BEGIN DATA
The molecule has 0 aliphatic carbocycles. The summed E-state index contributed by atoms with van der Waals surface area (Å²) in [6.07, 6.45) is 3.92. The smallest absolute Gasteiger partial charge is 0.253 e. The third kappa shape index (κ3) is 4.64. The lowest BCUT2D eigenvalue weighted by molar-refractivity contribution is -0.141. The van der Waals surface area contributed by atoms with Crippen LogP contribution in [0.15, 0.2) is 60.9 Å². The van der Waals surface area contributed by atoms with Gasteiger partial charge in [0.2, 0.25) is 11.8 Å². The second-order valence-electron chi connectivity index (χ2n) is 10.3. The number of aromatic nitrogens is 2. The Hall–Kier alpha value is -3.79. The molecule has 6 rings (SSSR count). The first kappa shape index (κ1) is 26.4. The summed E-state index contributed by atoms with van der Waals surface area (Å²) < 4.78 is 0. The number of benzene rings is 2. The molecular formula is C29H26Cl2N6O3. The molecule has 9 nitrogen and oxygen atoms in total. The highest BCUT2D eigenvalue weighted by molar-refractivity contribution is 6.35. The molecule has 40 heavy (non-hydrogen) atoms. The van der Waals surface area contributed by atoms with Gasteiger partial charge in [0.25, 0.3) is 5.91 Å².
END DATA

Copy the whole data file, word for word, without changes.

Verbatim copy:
The molecule has 0 aliphatic carbocycles. The summed E-state index contributed by atoms with van der Waals surface area (Å²) in [6.07, 6.45) is 3.92. The smallest absolute Gasteiger partial charge is 0.253 e. The third kappa shape index (κ3) is 4.64. The lowest BCUT2D eigenvalue weighted by molar-refractivity contribution is -0.141. The van der Waals surface area contributed by atoms with Crippen LogP contribution in [0.15, 0.2) is 60.9 Å². The van der Waals surface area contributed by atoms with Gasteiger partial charge in [0.2, 0.25) is 11.8 Å². The second-order valence-electron chi connectivity index (χ2n) is 10.3. The number of aromatic nitrogens is 2. The Hall–Kier alpha value is -3.79. The molecule has 6 rings (SSSR count). The first kappa shape index (κ1) is 26.4. The summed E-state index contributed by atoms with van der Waals surface area (Å²) < 4.78 is 0. The number of benzene rings is 2. The molecular formula is C29H26Cl2N6O3. The molecule has 9 nitrogen and oxygen atoms in total. The highest BCUT2D eigenvalue weighted by molar-refractivity contribution is 6.35. The molecule has 40 heavy (non-hydrogen) atoms. The van der Waals surface area contributed by atoms with Gasteiger partial charge in [0.25, 0.3) is 5.91 Å².